Sunday, July 10, 2016

"Christmas in July" or "Birds vs Tomatoes!"

I feel my "freeze setback experiment" was a success. Even though my tomatoes ripened a couple of weeks after most others in this area, they did come back from dead-looking sticks and I did not have to start over with new tomatoes plants! Now for the next garden challenge: how to keep birds from pecking the tomatoes....(grrr...)

I read about the idea of putting plastic red Christmas balls out before the tomatoes turn red. Birds peck on the balls and lose interest in visiting the ripe tomatoes later. Next Christmas, I will buy a few to put in with my garden supplies. As it is, I have no red plastic balls to use as decoys. I found myself having to harvest earlier and earlier to get the tomatoes in before the birds started pecking at them. 

One evening while working in the garage, I noticed a box of various colored Christmas garland that had missed being put away in the attic. I decided the various sparkly colors might be a distraction from the juicy red tomatoes. I strung the garland all around my tomato cages, securing the ends with tie wraps. 

After a week, I have had no tomatoes that have been pecked on! My garden also looks very festive! If this works, I will pack the garland away with my garden supplies instead of in the attic!

Update: It's been a couple of weeks now. The garland has been a partial success. Smarter birds (like Mockingbirds) learn the tomatoes are there and go back to look. I think birds in general are still distracted by the shimmers and color. Someone suggested hanging old CDs (DVDs) around. I think I will save some of those as well as get red plastic Christmas balls for next year. I'll be packing this garland away in my garden supplies this fall as part of my spring bird deterrent! 

Festive Garden!

I will leave this one a little longer
to prove or disprove my experiment.
Normally it would be snacked on by now!

Saturday, April 9, 2016

Freeze Setback; Opportunity for an Experiment!

While I do enjoy the fruits of my labor, my garden is for relaxation and enjoyment and I try to never stress over it. I take precautions in the cases of freeze or hail. Afterwards I just work with what is left and move on. This year is a good example of that.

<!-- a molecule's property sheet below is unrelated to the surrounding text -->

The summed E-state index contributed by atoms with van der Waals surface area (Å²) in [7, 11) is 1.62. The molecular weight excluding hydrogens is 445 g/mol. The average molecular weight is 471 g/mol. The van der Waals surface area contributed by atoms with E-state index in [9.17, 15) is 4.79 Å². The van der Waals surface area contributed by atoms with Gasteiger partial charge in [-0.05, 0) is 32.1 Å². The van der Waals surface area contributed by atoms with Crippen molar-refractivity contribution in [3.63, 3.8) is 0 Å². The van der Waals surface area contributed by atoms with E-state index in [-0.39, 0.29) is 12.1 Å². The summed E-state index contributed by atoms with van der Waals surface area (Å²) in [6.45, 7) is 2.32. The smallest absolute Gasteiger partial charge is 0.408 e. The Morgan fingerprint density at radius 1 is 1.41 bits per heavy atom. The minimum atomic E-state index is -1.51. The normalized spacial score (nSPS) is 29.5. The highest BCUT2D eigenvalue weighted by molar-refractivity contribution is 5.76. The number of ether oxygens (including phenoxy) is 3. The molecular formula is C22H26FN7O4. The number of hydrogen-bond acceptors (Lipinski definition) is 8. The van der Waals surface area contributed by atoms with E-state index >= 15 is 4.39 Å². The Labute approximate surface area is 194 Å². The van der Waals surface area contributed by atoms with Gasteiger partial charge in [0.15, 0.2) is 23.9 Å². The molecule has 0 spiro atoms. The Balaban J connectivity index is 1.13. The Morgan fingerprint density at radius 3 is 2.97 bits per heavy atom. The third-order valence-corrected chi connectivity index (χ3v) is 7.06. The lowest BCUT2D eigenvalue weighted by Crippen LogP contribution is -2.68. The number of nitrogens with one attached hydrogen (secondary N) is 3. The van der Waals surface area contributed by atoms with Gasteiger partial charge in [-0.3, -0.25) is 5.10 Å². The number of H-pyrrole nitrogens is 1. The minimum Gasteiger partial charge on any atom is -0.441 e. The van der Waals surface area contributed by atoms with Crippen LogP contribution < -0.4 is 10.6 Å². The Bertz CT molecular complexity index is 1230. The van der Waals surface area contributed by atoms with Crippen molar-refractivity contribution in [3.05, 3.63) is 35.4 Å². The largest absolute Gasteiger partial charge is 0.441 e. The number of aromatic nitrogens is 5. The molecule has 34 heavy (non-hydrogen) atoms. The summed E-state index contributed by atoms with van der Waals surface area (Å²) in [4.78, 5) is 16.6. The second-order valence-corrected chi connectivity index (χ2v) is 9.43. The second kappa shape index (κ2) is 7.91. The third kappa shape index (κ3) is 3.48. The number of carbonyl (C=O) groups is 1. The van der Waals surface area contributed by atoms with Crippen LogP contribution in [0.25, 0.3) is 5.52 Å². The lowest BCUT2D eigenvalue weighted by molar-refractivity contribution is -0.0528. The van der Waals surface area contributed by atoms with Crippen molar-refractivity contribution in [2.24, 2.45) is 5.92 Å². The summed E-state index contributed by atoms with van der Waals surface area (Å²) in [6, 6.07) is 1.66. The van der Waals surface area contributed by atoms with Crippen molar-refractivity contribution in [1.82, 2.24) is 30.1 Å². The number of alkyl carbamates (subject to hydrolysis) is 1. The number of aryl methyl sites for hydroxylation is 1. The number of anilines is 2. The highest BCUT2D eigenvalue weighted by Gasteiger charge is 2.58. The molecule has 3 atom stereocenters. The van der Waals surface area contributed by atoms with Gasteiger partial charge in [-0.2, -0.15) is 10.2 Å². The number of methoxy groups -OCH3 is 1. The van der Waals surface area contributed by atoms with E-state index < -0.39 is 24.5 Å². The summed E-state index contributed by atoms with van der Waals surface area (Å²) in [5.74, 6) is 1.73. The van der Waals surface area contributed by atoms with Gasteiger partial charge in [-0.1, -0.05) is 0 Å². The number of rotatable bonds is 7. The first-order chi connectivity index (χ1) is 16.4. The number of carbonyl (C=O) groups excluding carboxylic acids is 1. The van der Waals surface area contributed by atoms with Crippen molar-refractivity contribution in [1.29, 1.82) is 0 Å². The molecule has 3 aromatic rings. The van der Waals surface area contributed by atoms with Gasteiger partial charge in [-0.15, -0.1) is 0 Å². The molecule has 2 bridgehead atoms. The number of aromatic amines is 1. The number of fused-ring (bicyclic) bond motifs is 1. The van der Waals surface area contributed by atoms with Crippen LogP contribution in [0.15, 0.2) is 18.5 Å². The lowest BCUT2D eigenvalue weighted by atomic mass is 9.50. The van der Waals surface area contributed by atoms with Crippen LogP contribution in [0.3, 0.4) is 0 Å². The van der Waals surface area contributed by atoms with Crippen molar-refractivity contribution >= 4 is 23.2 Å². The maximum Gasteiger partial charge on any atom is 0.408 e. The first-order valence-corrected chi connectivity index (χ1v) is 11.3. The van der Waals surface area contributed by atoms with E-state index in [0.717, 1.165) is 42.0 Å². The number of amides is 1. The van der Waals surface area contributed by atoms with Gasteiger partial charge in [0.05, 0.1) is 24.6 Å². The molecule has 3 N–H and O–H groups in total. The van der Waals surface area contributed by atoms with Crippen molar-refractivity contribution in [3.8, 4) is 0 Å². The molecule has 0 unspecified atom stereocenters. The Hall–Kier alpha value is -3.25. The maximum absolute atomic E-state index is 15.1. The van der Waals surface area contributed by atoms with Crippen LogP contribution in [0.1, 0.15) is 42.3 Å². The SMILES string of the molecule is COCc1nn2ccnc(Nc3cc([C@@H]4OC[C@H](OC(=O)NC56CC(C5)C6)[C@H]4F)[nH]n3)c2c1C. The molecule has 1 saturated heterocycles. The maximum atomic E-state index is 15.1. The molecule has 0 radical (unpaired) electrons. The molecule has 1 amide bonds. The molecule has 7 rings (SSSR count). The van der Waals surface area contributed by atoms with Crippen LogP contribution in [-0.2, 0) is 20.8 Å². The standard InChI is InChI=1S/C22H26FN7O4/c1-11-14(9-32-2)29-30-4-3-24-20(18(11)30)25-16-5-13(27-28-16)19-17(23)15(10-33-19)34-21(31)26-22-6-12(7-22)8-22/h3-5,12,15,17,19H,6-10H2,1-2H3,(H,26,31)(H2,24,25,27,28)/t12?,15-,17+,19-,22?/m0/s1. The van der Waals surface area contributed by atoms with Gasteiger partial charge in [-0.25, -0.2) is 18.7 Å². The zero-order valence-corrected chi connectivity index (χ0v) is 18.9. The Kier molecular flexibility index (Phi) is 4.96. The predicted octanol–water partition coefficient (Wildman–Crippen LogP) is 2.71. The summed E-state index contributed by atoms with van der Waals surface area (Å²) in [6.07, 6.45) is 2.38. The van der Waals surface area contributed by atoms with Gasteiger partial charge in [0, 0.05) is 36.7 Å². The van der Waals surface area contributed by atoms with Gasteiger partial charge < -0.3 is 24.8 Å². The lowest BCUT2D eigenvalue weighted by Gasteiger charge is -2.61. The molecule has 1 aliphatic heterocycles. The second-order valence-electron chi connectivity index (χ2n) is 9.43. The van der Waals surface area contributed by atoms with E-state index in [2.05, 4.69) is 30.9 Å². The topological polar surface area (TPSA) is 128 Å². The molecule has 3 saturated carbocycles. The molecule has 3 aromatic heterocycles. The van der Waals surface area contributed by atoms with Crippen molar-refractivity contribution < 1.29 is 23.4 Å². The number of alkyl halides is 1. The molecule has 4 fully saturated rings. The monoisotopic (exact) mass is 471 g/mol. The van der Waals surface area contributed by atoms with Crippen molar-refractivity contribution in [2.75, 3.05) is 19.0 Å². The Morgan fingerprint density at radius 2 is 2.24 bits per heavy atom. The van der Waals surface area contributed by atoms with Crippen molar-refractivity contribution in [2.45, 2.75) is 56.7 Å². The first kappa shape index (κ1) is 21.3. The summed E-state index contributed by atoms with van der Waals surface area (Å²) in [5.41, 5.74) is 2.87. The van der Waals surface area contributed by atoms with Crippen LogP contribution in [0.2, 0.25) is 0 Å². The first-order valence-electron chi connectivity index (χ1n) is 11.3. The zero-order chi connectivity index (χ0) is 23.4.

I started my plants indoors in a makeshift greenhouse.
I draped a curtain over the bakers rack to retain heat from the window.

I prepared for a freeze that happened the week after I put my
plants out by putting pots and buckets over the new plants.
Unfortunately, new plants were severely affected by the freeze!
Knowing how tomatoes send out new leaves at the joints,
I decided to continue to water the damaged plants.
All but 4 tomatoes and peppers are have either recovered or
are sending out leaves at the joints!
It seems that this year's tomatoes and peppers will be an experiment. I will allow them to grow and note how they do. I'm interested to see whether the plants will be hardy after this setback.

Monday, March 21, 2016

Senior Discount!

There is no magic number representing "old age". Usually it is a state of mind or a reality of arthritis. One deals with the dawning of this idea over time. It creeps up and slowly you adjust. When thrust upon you it comes as a shock!

My shock started this way: I went to Bealls to shop. I had not been in some time. As I approached the check-out, I was asked to produce my Senior Discount Card! I stammered that I didn't have one and was politely asked if I wanted to sign up! The sales clerk "reminded me" that I would get 20% off since I came in on Tuesday! I barely heard her comments as I was mulling over this new info.... what was the magic age of a discount at Bealls: 55, 60, 65? How old did I look to this lady?! She hadn't even asked to see my driver's license!

The idea that this was an isolated incident, perpetuated by an unobservant sales lady was soon shattered! I was at a local tire dealership getting some long-needed work done on my car. Minutes dragged into hours as I watched infomercial after infomercial on the TV in the waiting area. Finally hunger drove me next door to the Taco Bell. I ordered a couple of small items to tide me over until my car was finished and sat down to eat. Soon the cashier showed up with an empty paper cup. She told me that I'd forgotten my cup. I accepted, but was a bit puzzled. Soon I approached the cashier and told her that she must be mistaken for I had brought my own water and hadn't ordered a drink. She told me that it was for my free "senior" tea! I'm not sure if the shock showed on my face, but I felt it! MY SENIOR TEA! There it was....obviously I look like a senior citizen!

I've decided to embrace the new "senior" me! I've actually looked up senior discounts on the internet and found I do qualify for some. During a recent trip to Whataburger, I boldly approached to counter and ordered my free cup of coffee. Sadly I wasn't carded, and it was handed over with a smile. I guess the new "senior" me is here to stay! Now, where did I put my keys?!

       We celebrated the 100th day of school by dressing as old people. 
  One of my students asked me why I was dressed up since I 
 was already old! I told her that I wasn't 100 years old!
(photo used with permission)